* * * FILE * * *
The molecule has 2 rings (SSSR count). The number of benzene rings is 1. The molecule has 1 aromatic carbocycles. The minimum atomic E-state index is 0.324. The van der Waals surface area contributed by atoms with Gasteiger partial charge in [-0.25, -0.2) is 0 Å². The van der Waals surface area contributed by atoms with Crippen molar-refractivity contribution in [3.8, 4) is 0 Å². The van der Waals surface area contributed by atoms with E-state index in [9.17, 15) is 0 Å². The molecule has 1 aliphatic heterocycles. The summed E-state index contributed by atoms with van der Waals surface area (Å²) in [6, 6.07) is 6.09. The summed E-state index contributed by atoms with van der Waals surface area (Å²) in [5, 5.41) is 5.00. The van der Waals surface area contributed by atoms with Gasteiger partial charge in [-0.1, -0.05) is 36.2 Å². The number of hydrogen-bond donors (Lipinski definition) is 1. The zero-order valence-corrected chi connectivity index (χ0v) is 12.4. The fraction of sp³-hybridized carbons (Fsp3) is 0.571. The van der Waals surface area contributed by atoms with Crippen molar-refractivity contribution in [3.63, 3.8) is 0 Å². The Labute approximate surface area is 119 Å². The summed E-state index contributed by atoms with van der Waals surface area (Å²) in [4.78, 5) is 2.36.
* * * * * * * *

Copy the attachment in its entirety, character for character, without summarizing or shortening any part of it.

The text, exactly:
The molecule has 2 rings (SSSR count). The number of benzene rings is 1. The molecule has 1 aromatic carbocycles. The minimum atomic E-state index is 0.324. The van der Waals surface area contributed by atoms with Gasteiger partial charge in [-0.25, -0.2) is 0 Å². The van der Waals surface area contributed by atoms with Crippen molar-refractivity contribution in [3.8, 4) is 0 Å². The van der Waals surface area contributed by atoms with E-state index in [9.17, 15) is 0 Å². The molecule has 1 aliphatic heterocycles. The summed E-state index contributed by atoms with van der Waals surface area (Å²) in [6, 6.07) is 6.09. The summed E-state index contributed by atoms with van der Waals surface area (Å²) in [5, 5.41) is 5.00. The van der Waals surface area contributed by atoms with Gasteiger partial charge in [-0.1, -0.05) is 36.2 Å². The number of hydrogen-bond donors (Lipinski definition) is 1. The zero-order valence-corrected chi connectivity index (χ0v) is 12.4. The fraction of sp³-hybridized carbons (Fsp3) is 0.571. The van der Waals surface area contributed by atoms with Crippen molar-refractivity contribution in [3.63, 3.8) is 0 Å². The Labute approximate surface area is 119 Å². The summed E-state index contributed by atoms with van der Waals surface area (Å²) in [4.78, 5) is 2.36.